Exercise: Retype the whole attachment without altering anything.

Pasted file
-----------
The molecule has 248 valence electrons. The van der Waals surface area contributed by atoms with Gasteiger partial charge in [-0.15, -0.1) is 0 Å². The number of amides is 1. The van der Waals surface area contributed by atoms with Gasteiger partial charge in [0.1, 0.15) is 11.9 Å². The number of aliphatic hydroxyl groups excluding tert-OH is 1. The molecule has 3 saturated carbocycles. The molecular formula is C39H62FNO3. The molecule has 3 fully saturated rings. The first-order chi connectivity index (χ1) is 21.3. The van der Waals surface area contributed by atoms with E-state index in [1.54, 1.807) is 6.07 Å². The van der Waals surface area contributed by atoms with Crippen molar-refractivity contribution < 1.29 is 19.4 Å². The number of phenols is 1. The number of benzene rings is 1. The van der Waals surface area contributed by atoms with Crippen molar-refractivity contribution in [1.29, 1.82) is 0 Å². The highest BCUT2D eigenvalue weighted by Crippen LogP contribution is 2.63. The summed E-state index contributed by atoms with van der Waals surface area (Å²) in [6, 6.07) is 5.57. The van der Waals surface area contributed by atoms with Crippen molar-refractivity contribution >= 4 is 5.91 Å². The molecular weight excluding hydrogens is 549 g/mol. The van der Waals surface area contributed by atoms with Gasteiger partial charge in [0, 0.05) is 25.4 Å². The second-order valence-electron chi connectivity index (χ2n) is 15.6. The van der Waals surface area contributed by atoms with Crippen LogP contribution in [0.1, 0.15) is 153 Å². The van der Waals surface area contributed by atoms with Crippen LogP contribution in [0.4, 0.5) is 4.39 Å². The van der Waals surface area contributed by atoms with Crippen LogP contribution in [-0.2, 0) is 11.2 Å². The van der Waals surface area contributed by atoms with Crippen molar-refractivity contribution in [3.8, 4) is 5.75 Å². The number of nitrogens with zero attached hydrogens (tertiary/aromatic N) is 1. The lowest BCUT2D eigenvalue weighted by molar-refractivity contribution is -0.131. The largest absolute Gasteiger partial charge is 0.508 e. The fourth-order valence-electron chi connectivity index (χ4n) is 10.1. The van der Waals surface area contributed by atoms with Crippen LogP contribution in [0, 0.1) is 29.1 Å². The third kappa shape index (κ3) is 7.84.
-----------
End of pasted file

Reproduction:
The molecule has 248 valence electrons. The van der Waals surface area contributed by atoms with Gasteiger partial charge in [-0.15, -0.1) is 0 Å². The number of amides is 1. The van der Waals surface area contributed by atoms with Gasteiger partial charge in [0.1, 0.15) is 11.9 Å². The number of aliphatic hydroxyl groups excluding tert-OH is 1. The molecule has 3 saturated carbocycles. The molecular formula is C39H62FNO3. The molecule has 3 fully saturated rings. The first-order chi connectivity index (χ1) is 21.3. The van der Waals surface area contributed by atoms with E-state index in [1.54, 1.807) is 6.07 Å². The van der Waals surface area contributed by atoms with Crippen molar-refractivity contribution < 1.29 is 19.4 Å². The number of phenols is 1. The number of benzene rings is 1. The van der Waals surface area contributed by atoms with Crippen molar-refractivity contribution in [1.29, 1.82) is 0 Å². The highest BCUT2D eigenvalue weighted by Crippen LogP contribution is 2.63. The summed E-state index contributed by atoms with van der Waals surface area (Å²) in [6, 6.07) is 5.57. The van der Waals surface area contributed by atoms with Crippen molar-refractivity contribution >= 4 is 5.91 Å². The molecular weight excluding hydrogens is 549 g/mol. The van der Waals surface area contributed by atoms with Gasteiger partial charge in [0, 0.05) is 25.4 Å². The second-order valence-electron chi connectivity index (χ2n) is 15.6. The van der Waals surface area contributed by atoms with Crippen LogP contribution in [0.1, 0.15) is 153 Å². The van der Waals surface area contributed by atoms with Crippen LogP contribution in [0.4, 0.5) is 4.39 Å². The van der Waals surface area contributed by atoms with Crippen LogP contribution in [-0.2, 0) is 11.2 Å². The van der Waals surface area contributed by atoms with Crippen molar-refractivity contribution in [3.8, 4) is 5.75 Å². The number of nitrogens with zero attached hydrogens (tertiary/aromatic N) is 1. The lowest BCUT2D eigenvalue weighted by molar-refractivity contribution is -0.131. The largest absolute Gasteiger partial charge is 0.508 e. The fourth-order valence-electron chi connectivity index (χ4n) is 10.1. The van der Waals surface area contributed by atoms with Crippen LogP contribution in [0, 0.1) is 29.1 Å². The third kappa shape index (κ3) is 7.84.